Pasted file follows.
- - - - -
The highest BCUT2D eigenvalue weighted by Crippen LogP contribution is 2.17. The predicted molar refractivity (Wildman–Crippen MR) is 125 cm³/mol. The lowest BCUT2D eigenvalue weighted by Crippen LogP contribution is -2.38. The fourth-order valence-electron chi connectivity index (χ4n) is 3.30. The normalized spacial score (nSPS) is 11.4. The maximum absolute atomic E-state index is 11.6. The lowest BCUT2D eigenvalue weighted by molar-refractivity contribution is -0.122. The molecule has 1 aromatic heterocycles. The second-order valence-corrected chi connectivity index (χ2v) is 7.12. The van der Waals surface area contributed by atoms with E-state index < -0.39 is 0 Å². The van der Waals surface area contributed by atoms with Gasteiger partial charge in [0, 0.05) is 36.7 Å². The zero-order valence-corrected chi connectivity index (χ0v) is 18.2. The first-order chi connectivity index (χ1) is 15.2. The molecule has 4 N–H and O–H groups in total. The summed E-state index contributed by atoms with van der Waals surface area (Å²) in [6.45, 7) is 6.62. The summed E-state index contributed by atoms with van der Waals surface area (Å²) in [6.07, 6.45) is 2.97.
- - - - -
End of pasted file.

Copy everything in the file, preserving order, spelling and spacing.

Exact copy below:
The highest BCUT2D eigenvalue weighted by Crippen LogP contribution is 2.17. The predicted molar refractivity (Wildman–Crippen MR) is 125 cm³/mol. The lowest BCUT2D eigenvalue weighted by Crippen LogP contribution is -2.38. The fourth-order valence-electron chi connectivity index (χ4n) is 3.30. The normalized spacial score (nSPS) is 11.4. The maximum absolute atomic E-state index is 11.6. The lowest BCUT2D eigenvalue weighted by molar-refractivity contribution is -0.122. The molecule has 1 aromatic heterocycles. The second-order valence-corrected chi connectivity index (χ2v) is 7.12. The van der Waals surface area contributed by atoms with E-state index < -0.39 is 0 Å². The van der Waals surface area contributed by atoms with Gasteiger partial charge in [0, 0.05) is 36.7 Å². The zero-order valence-corrected chi connectivity index (χ0v) is 18.2. The first-order chi connectivity index (χ1) is 15.2. The molecule has 4 N–H and O–H groups in total. The summed E-state index contributed by atoms with van der Waals surface area (Å²) in [6.45, 7) is 6.62. The summed E-state index contributed by atoms with van der Waals surface area (Å²) in [6.07, 6.45) is 2.97.